How successfully are schools helping EAL learners in the UK?

Schools and teachers across the UK support EAL learners in a variety of ways. Some schools get the support of experts from their local authority while others employ EAL consultants or have their own EAL specialists. But some schools don’t get expert EAL advice at all. It’s not surprising then that outcomes for EAL learners vary greatly across regions and local areas.

We have done an evaluation of the EAL provision in the UK and identified the following areas of success:

  • There is some excellent EAL-friendly teaching practice, particularly in primary schools.
  • Most primary school teachers have a good command of English grammar. This helps them teach learners how to use language in the different subjects of the curriculum.
  • Most schools and teachers are willing to get more support to be able to teach EAL learners effectively.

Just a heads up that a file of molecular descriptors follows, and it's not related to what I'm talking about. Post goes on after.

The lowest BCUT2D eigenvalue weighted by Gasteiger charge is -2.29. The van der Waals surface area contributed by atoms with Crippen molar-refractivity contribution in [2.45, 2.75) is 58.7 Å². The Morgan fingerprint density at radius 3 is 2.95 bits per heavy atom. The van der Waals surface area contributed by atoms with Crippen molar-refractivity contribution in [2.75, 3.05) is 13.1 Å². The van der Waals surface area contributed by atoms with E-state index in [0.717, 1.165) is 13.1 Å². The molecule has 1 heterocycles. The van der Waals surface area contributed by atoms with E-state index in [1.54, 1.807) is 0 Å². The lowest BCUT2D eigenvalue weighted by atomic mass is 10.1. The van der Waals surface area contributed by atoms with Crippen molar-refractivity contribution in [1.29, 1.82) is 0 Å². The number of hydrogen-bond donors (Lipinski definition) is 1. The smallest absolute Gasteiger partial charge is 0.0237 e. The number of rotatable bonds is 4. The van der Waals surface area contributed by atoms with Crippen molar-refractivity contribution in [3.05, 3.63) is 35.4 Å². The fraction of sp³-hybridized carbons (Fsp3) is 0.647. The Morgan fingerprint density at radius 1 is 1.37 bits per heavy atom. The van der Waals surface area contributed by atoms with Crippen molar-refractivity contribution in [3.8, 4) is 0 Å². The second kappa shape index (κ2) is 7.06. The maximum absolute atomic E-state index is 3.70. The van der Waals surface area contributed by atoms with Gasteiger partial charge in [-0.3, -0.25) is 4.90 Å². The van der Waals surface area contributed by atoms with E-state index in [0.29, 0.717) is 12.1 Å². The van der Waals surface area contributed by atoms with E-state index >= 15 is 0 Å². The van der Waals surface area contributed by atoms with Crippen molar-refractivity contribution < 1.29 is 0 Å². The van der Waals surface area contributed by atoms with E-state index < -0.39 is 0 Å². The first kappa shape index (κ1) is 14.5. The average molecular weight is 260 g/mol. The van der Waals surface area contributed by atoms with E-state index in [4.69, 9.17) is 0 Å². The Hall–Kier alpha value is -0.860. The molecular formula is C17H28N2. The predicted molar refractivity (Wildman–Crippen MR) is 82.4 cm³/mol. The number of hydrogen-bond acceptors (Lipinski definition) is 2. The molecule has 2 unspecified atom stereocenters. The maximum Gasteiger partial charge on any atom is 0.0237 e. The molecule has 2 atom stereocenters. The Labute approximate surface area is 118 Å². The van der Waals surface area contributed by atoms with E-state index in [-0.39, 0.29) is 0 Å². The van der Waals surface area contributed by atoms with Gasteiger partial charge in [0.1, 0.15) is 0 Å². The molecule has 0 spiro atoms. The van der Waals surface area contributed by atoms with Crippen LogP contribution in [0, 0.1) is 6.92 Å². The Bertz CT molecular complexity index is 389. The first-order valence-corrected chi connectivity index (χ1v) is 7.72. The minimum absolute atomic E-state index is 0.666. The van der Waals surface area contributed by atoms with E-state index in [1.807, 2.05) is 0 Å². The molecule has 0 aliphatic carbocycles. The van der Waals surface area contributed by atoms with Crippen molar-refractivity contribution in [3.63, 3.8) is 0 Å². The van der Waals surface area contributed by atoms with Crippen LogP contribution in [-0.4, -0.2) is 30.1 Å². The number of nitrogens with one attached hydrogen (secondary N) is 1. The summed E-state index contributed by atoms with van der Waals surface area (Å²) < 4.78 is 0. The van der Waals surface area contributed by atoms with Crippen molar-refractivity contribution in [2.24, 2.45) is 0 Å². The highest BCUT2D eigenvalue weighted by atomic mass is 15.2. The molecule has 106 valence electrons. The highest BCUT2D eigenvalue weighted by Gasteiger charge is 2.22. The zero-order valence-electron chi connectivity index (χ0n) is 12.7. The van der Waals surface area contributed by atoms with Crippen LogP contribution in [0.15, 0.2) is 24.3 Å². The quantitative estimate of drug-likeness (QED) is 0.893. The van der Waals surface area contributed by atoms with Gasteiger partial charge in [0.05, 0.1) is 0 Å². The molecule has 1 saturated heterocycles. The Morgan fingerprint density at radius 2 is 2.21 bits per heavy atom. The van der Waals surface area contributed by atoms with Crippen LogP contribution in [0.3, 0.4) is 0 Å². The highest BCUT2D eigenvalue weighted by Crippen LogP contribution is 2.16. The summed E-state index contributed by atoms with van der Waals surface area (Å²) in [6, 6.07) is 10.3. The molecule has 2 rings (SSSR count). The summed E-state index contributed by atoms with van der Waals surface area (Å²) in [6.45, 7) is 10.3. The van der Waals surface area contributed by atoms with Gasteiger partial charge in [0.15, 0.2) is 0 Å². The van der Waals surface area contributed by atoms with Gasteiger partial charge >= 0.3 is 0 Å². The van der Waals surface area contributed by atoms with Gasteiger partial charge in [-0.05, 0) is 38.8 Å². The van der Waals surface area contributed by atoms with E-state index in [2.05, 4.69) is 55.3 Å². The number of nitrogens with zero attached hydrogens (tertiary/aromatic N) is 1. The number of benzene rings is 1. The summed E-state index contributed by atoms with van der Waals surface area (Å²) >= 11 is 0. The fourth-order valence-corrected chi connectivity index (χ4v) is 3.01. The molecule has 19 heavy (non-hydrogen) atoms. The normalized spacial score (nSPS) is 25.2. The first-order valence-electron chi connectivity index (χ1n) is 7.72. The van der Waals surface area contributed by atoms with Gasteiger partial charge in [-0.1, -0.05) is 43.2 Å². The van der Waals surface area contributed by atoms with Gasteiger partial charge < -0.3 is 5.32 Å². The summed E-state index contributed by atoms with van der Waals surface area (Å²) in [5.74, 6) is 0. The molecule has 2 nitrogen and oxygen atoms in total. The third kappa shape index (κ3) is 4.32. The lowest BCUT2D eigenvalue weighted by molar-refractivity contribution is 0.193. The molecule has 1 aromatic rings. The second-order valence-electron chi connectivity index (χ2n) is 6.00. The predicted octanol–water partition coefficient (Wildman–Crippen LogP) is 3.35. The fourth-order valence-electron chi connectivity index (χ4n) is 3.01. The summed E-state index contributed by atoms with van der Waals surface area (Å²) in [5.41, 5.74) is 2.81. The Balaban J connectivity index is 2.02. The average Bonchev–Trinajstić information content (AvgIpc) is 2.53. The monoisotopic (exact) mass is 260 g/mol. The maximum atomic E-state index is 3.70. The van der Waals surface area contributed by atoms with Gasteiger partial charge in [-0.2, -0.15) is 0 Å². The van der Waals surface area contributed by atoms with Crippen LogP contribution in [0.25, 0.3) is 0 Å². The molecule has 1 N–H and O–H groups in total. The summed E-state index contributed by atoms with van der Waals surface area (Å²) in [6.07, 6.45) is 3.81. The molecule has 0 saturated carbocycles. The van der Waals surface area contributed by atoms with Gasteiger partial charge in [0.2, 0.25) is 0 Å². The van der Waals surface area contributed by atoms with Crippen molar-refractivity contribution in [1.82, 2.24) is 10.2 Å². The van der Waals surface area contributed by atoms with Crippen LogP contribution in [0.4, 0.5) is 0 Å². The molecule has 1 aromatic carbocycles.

Areas for potential development include the following:

  • There is a lack of EAL-qualified professionals in some schools.
  • Some teachers might need support to better understand the principles of second-language acquisition and methodology to be able to develop their lessons accordingly.
  • We found little evidence of schools supporting parents of EAL learners. Helping them understand how the education system works and how to support their child’s education is crucial to the success of their children.

How can teachers best meet the needs of EAL learners?

Certain principles can help teachers adapt their lessons to the needs of EAL learners. By following these, teachers can help these children reach their educational potential and play a positive part in school life, the community and society as a whole.

The potential among EAL learners for bilingualism is particularly important, as it increases mental ability such as problem-solving, creativity, and memorisation. Bilingualism gives EAL learners a fantastic advantage when looking for a job later on, too. Teachers therefore need to consider the role of learners’ first language and be aware that the acquisition of a new language goes hand-in-hand with cognitive and academic development.